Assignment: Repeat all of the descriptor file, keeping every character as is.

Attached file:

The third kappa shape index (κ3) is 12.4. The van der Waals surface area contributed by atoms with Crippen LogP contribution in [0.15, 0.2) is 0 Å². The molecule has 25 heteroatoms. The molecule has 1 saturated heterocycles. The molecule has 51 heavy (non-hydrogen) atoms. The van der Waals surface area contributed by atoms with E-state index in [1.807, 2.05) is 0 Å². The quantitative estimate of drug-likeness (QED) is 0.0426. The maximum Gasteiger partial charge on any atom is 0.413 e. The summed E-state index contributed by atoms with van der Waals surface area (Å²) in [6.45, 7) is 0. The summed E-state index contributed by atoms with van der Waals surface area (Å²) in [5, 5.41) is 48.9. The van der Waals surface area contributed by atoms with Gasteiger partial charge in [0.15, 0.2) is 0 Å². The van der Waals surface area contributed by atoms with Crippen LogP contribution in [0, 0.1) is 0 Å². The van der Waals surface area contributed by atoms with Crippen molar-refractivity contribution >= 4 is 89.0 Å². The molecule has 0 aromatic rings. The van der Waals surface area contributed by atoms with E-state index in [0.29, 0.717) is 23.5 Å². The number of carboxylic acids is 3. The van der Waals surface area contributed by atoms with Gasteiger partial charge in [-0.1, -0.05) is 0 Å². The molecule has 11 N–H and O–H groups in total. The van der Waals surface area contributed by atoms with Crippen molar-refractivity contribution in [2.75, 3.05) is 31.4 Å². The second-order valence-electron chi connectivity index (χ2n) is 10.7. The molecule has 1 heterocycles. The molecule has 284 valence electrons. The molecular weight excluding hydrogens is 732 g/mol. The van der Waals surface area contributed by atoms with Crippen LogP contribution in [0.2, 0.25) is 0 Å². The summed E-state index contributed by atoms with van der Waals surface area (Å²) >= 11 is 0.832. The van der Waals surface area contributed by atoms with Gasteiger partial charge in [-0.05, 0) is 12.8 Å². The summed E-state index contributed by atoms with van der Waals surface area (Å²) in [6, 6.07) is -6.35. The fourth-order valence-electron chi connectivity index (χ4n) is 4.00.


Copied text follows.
The third kappa shape index (κ3) is 12.4. The van der Waals surface area contributed by atoms with Crippen LogP contribution in [0.15, 0.2) is 0 Å². The molecule has 25 heteroatoms. The molecule has 1 saturated heterocycles. The molecule has 51 heavy (non-hydrogen) atoms. The van der Waals surface area contributed by atoms with E-state index in [1.807, 2.05) is 0 Å². The quantitative estimate of drug-likeness (QED) is 0.0426. The maximum Gasteiger partial charge on any atom is 0.413 e. The summed E-state index contributed by atoms with van der Waals surface area (Å²) in [6.45, 7) is 0. The summed E-state index contributed by atoms with van der Waals surface area (Å²) in [5, 5.41) is 48.9. The van der Waals surface area contributed by atoms with Gasteiger partial charge in [0.15, 0.2) is 0 Å². The van der Waals surface area contributed by atoms with Crippen LogP contribution in [0, 0.1) is 0 Å². The van der Waals surface area contributed by atoms with Crippen molar-refractivity contribution >= 4 is 89.0 Å². The molecule has 0 aromatic rings. The van der Waals surface area contributed by atoms with E-state index in [0.29, 0.717) is 23.5 Å². The number of carboxylic acids is 3. The van der Waals surface area contributed by atoms with Gasteiger partial charge in [-0.1, -0.05) is 0 Å². The molecule has 11 N–H and O–H groups in total. The van der Waals surface area contributed by atoms with Crippen molar-refractivity contribution in [2.75, 3.05) is 31.4 Å². The second-order valence-electron chi connectivity index (χ2n) is 10.7. The molecule has 1 heterocycles. The molecule has 284 valence electrons. The molecular weight excluding hydrogens is 732 g/mol. The van der Waals surface area contributed by atoms with Crippen LogP contribution in [0.2, 0.25) is 0 Å². The summed E-state index contributed by atoms with van der Waals surface area (Å²) >= 11 is 0.832. The van der Waals surface area contributed by atoms with Gasteiger partial charge in [-0.05, 0) is 12.8 Å². The summed E-state index contributed by atoms with van der Waals surface area (Å²) in [6, 6.07) is -6.35. The fourth-order valence-electron chi connectivity index (χ4n) is 4.00.